Convertible notes: how shall the price per share upon capitalisation be calculated?
Published on 27th Nov 2023
Upon capitalisation of convertible loans or notes, the price per share shall be calculated by applying the discount to the price per share paid by the investors in the cash round. Applying the discount directly to the pre-money valuation implies benefiting from a lower discount
What are convertible loans?
Convertible loans, also referred to as "convertible notes", are loans granted by investors whose ultimate interest is to access a company's capital by capitalising the loans when certain milestones are met (in a venture-backed start-up, these milestones are likely to be the closing of a financing round or upon a liquidity event).
Start-ups frequently use convertible loans to finance their operations in a flexible manner, postponing some of the procedures that delay the closing of financing rounds (valuation of the company, due diligence, negotiation of the investment agreement and the shareholders' agreement, etc.). Convertibles are, therefore, used as bridge financing until the next round. Naturally, a lender who assumes a higher risk (by financing a less mature company) expects to be compensated with a higher return, or in other words, a better entry price in the company's capital.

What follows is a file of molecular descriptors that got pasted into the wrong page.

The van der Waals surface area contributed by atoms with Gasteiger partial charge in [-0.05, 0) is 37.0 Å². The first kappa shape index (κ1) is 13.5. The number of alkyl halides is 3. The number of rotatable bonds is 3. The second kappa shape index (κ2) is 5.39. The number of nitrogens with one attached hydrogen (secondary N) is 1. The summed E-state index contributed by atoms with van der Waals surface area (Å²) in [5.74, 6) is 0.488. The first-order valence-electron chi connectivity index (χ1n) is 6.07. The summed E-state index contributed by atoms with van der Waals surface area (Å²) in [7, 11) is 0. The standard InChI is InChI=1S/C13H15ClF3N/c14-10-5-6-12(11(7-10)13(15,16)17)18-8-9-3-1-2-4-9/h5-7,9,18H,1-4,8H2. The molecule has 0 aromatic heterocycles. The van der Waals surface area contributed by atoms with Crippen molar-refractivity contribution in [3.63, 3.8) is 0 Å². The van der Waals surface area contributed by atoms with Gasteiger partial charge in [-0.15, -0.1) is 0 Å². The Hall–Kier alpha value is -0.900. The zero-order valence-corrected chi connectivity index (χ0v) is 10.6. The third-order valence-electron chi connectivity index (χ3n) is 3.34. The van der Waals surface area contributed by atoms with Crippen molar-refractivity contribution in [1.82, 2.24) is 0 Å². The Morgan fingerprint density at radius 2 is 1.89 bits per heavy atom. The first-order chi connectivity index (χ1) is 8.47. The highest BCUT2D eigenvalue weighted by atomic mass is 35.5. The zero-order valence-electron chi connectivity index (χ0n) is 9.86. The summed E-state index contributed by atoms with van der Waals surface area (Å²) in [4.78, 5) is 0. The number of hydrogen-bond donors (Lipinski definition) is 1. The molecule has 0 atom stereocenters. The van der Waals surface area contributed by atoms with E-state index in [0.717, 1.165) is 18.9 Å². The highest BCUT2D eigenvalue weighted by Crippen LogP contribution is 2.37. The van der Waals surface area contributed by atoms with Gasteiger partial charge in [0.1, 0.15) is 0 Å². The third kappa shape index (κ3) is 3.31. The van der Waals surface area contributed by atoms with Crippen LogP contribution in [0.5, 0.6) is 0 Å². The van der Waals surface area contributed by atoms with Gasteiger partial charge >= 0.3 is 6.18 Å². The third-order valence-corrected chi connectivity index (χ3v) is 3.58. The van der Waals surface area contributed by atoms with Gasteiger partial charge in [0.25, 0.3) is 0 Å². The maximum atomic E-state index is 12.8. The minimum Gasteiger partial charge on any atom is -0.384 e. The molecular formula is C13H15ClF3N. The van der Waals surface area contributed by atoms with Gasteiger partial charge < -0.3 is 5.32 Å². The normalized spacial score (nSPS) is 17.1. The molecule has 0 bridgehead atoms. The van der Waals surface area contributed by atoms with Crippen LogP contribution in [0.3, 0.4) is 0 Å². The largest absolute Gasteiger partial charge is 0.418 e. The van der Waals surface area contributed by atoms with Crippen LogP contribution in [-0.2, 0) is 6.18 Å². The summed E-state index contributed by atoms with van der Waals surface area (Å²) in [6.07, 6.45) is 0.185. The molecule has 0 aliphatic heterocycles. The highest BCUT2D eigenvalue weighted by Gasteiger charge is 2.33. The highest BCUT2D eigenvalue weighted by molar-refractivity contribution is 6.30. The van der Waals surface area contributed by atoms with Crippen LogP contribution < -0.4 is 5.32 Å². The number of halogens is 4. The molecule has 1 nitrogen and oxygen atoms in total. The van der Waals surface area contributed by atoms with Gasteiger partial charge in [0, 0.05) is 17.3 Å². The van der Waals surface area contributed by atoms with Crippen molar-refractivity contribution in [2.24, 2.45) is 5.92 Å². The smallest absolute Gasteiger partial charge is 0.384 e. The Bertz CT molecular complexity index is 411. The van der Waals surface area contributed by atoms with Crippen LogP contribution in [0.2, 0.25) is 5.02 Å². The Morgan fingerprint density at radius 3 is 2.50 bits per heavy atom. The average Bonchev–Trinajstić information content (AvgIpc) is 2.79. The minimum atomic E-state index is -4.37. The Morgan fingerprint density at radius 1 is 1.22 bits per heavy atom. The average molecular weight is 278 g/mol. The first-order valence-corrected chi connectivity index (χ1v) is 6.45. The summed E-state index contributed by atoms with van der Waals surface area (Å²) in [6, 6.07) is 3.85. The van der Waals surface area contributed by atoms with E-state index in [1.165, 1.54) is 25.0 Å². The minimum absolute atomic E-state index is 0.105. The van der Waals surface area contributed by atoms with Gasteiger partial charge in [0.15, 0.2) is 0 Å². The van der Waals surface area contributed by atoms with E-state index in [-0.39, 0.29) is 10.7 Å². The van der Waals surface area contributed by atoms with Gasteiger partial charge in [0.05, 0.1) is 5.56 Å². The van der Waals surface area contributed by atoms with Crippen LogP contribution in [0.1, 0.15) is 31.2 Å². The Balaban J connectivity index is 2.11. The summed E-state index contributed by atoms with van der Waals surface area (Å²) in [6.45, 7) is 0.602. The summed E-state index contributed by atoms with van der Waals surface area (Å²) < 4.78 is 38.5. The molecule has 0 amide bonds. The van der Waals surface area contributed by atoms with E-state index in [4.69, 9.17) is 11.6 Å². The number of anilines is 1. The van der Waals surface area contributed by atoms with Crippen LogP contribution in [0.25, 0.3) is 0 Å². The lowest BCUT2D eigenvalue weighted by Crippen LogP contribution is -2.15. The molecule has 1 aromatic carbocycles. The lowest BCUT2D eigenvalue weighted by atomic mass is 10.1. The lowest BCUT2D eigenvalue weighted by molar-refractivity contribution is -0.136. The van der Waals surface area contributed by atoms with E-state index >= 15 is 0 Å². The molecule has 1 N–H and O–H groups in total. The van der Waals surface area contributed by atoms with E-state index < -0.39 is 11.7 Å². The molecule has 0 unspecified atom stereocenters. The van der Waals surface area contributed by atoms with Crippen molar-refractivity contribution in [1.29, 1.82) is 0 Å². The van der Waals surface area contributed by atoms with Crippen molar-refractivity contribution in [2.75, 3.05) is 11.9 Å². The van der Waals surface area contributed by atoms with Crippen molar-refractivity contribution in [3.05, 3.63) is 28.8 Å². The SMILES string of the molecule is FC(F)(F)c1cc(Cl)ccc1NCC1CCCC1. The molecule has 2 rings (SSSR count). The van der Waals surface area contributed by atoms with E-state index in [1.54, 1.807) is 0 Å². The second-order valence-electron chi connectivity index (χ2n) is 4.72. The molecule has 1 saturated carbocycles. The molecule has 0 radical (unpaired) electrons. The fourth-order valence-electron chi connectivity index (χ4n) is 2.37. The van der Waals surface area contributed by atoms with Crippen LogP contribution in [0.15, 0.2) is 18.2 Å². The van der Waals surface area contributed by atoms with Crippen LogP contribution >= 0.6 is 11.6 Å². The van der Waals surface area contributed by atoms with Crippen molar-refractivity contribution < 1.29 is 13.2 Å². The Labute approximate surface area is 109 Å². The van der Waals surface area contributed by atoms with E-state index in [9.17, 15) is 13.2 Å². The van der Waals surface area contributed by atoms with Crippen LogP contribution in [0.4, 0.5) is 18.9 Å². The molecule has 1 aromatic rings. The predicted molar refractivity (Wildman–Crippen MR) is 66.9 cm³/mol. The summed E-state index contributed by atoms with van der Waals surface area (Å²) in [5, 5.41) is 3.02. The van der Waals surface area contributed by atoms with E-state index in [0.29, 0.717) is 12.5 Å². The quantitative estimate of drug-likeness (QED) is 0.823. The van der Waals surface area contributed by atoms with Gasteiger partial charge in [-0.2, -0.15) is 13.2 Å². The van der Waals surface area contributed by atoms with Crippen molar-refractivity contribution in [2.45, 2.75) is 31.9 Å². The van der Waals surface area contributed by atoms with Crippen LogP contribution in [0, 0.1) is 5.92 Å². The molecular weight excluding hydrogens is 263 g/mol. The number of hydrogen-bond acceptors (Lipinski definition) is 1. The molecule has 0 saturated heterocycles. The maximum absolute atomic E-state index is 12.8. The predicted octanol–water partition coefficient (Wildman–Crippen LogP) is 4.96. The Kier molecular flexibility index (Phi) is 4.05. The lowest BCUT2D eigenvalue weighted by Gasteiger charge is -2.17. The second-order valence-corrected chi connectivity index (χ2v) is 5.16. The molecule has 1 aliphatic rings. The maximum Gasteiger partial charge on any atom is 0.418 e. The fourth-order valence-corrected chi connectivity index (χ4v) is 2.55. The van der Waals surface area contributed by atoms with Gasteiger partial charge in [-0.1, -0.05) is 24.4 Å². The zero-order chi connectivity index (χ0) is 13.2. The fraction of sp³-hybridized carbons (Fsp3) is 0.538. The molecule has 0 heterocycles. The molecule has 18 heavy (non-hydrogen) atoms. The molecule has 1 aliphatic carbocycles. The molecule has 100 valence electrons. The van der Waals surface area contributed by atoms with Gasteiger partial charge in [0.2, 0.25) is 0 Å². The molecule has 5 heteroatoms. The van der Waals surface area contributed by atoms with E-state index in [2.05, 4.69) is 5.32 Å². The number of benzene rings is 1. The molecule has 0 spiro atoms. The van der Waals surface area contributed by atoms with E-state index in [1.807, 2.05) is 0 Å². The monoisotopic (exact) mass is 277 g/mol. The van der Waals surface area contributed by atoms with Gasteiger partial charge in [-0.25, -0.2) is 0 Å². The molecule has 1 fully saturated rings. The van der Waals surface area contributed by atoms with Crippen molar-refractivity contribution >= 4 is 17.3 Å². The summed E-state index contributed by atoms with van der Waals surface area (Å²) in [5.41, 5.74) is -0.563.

This better price usually results from a discount on the "price of the round". However, this may be complemented by other mechanisms, such as capitalisation of interest or fixing a valuation cap upon conversion. Let's now move away from these concepts and focus on the application of the discount.
What is understood by 'price of the round'?
When agreeing on the terms of the convertible note, reference is often made to a discount on the "round price". This sometimes leads to the erroneous conclusion that the discount should be applied to the pre-money valuation agreed with the lead investor. The correct approach is to apply the discount to the price per share to be paid by the "round investors" (understood as those who participate in the round by investing through cash contributions).
The first approach (discount on the pre-money valuation) is missing a key point: the convertible note is part of the fully diluted share capital of the company and its economic value has already been taken into account in the pre-money valuation agreed with the round investors. The shares corresponding to the convertible's capitalisation only dilute the company's pre-existing shareholders, and do not affect the stake acquired by the round investors.